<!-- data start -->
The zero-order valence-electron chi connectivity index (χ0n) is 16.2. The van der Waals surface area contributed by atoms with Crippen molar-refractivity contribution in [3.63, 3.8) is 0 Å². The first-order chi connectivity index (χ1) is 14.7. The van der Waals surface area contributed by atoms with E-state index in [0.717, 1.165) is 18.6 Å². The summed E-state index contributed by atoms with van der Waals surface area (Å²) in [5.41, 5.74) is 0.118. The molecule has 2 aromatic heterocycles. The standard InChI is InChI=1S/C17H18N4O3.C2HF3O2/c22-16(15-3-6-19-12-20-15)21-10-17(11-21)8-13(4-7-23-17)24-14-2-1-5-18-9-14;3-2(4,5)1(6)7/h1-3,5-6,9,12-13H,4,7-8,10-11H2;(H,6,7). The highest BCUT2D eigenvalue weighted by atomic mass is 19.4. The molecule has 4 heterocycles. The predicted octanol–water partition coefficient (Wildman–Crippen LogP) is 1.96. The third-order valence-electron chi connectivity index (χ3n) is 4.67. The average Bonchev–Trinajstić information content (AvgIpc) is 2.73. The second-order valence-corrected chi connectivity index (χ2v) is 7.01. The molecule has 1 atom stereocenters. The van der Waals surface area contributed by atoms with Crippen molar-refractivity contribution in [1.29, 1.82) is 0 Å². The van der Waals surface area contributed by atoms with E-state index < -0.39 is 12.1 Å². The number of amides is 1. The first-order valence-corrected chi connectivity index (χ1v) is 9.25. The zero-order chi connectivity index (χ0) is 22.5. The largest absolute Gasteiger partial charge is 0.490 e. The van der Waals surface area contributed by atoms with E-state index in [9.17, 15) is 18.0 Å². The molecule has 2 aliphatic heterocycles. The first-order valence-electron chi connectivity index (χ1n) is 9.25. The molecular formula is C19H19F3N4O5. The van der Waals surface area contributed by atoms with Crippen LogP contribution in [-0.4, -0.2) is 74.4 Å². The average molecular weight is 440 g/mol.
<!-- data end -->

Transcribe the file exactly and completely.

The zero-order valence-electron chi connectivity index (χ0n) is 16.2. The van der Waals surface area contributed by atoms with Crippen molar-refractivity contribution in [3.63, 3.8) is 0 Å². The first-order chi connectivity index (χ1) is 14.7. The van der Waals surface area contributed by atoms with E-state index in [0.717, 1.165) is 18.6 Å². The summed E-state index contributed by atoms with van der Waals surface area (Å²) in [5.41, 5.74) is 0.118. The molecule has 2 aromatic heterocycles. The standard InChI is InChI=1S/C17H18N4O3.C2HF3O2/c22-16(15-3-6-19-12-20-15)21-10-17(11-21)8-13(4-7-23-17)24-14-2-1-5-18-9-14;3-2(4,5)1(6)7/h1-3,5-6,9,12-13H,4,7-8,10-11H2;(H,6,7). The highest BCUT2D eigenvalue weighted by atomic mass is 19.4. The molecule has 4 heterocycles. The predicted octanol–water partition coefficient (Wildman–Crippen LogP) is 1.96. The third-order valence-electron chi connectivity index (χ3n) is 4.67. The average Bonchev–Trinajstić information content (AvgIpc) is 2.73. The second-order valence-corrected chi connectivity index (χ2v) is 7.01. The molecule has 1 atom stereocenters. The van der Waals surface area contributed by atoms with Crippen molar-refractivity contribution in [1.29, 1.82) is 0 Å². The van der Waals surface area contributed by atoms with E-state index < -0.39 is 12.1 Å². The number of amides is 1. The first-order valence-corrected chi connectivity index (χ1v) is 9.25. The zero-order chi connectivity index (χ0) is 22.5. The largest absolute Gasteiger partial charge is 0.490 e. The van der Waals surface area contributed by atoms with E-state index in [9.17, 15) is 18.0 Å². The molecule has 2 aliphatic heterocycles. The first-order valence-electron chi connectivity index (χ1n) is 9.25. The molecular formula is C19H19F3N4O5. The van der Waals surface area contributed by atoms with Crippen LogP contribution in [-0.4, -0.2) is 74.4 Å². The average molecular weight is 440 g/mol.